Much of the culturally invigorating edge in the Performers' Ensemble was developed during the youth of founding member Susan Galbraith. Daughter to career diplomat and ambassador Francis J. Galbraith, she made it a point to become involved in the cultures she encountered: "Wherever we were, I did the theater and dance of that particular country." Among the stops: Singapore (where she studied Indian dance) and Indonesia (Balinese dance); "I would also travel to Thailand and Japan and study those forms, as well."

When she helped found the Ensemble several years ago in Minneapolis, one principle Galbraith applied was the Asian integration of dance and theater. "There's not the separation that there is here," she points out. "Their storytelling is done through a sort of dance form so that it's a total performance more than a cerebral head trip."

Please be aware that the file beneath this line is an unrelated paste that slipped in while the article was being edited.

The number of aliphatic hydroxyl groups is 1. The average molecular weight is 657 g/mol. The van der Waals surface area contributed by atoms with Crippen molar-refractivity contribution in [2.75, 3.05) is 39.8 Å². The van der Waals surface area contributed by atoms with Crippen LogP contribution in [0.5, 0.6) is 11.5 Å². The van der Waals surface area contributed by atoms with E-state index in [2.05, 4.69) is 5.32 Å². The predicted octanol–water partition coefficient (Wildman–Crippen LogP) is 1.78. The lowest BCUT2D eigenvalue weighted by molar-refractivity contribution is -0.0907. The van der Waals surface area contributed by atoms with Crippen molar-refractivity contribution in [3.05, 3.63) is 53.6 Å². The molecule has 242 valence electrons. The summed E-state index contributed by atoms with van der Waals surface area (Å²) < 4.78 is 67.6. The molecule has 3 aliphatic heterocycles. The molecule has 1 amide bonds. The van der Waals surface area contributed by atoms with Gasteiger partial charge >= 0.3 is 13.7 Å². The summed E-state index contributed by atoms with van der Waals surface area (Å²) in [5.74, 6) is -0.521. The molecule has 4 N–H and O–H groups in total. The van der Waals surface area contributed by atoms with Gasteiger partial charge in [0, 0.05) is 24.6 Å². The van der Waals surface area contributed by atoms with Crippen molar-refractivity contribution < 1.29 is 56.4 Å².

The Minneapolis-based Ensemble, currently in residence at the Smithsonian's Discovery Theatre, has assimilated a wide variety of techniques and theater forms and reworked them in various shows, which have included an Indonesian dance of lighted candles, a dialect-rich South African play and a series of colloquial Australian one-acters. The Discovery presentation, "Journeys Through Imaginary Landscapes," blends Japanese haiku and tai chi-like movement.

A theater school is an important aspect of the Ensemble's work, because Galbraith finds that "most of the American training deals with emotional connection, so that actors are trained from the neck up, what I call television acting. But there are a lot of actors wanting to do more full-body kinds of shows, or more interesting things vocally, and there doesn't seem to be an integrated technique for the voice and body. We want to have total performers who will experiment with skills and techniques from other cultures, who will develop the actor as a full being."